The moves made over the last 12 months by meat and poultry processor Tyson Foods to attempt to get costs better under control appear to be gaining traction, as the Springdale, Ark.-based company today reported first-quarter earnings that were better than expected, according to numerous sources.
Tyson said its chicken business, which posted an adjusted income of $192 million, has benefitted from the closure of nearly half a dozen U.S. plants in the last year. In addition, the company’s Prepared Foods division continued to thrive, reporting an adjusted income of $264 million for the quarter. Nevertheless, the company also warned it was still making its way through a tough landscape.
“We’ve taken some steps in the right direction, but we have a lot of work to do,” CEO Donnie King reportedly told participants in a conference call on the results. For instance, the company’s beef business reported a loss, hindered by still-rising prices and cattle supply constraints.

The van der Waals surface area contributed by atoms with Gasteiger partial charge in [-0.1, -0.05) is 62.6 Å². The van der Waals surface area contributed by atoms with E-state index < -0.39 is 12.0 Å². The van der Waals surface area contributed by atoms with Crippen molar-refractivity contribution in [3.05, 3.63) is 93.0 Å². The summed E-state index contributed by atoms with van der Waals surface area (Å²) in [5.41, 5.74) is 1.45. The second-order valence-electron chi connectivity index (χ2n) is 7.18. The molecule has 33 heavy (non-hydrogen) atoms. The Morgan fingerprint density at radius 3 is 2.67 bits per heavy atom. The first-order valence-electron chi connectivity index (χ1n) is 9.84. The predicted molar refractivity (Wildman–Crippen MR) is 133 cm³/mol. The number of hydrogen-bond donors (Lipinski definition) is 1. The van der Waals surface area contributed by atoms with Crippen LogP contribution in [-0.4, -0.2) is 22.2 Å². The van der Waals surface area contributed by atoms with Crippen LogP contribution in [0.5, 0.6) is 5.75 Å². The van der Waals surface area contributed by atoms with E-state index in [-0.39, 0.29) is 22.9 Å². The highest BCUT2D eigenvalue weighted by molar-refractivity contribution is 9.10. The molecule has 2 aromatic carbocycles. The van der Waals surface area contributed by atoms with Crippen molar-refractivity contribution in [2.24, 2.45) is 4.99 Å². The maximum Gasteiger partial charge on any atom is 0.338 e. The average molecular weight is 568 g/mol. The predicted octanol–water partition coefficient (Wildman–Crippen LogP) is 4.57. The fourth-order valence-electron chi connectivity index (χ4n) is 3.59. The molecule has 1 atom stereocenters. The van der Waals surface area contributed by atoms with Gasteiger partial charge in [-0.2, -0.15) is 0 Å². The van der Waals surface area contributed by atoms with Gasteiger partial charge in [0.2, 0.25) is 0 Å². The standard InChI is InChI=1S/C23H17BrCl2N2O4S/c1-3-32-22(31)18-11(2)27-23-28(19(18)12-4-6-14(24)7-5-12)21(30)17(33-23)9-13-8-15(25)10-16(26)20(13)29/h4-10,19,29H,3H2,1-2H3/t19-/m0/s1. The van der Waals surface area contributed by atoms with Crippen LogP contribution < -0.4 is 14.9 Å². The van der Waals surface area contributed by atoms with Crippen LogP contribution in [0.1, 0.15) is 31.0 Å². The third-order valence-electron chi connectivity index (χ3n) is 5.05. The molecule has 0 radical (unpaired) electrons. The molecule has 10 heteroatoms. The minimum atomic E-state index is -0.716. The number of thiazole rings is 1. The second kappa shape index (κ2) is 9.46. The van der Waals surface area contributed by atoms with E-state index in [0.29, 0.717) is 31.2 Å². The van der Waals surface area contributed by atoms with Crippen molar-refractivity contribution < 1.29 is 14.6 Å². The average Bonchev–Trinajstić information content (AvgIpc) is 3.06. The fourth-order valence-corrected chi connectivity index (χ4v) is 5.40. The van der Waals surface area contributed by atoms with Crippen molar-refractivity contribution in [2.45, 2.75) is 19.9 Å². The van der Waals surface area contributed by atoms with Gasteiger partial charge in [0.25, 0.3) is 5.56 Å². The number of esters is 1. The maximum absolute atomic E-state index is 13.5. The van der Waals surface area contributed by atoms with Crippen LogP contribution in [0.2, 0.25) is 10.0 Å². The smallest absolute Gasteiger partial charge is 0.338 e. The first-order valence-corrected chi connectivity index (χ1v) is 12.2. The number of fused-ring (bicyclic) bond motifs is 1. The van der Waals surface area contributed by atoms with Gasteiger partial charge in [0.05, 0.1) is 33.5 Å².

CFO John R. Tyson told Reuters that more plant closures remain a possibility as Tyson continued to analyze and respond to uncertainty across the market. Adjusted operating income did still fall in Q1, some 9.2%, to $411 million.
The beef business reported a $117 million loss, well off the $129 million income the unit posted a year ago. A slide in cattle futures cost the company inventory losses of approximately $56 million, the report said.
Beef sales were up 6.4% for the company, and prices shot up 10.5%, but beef volumes slipped 4.1%. Meanwhile, the pork business climbed 7.7% higher than a year ago, even as prices plunged 8.5%.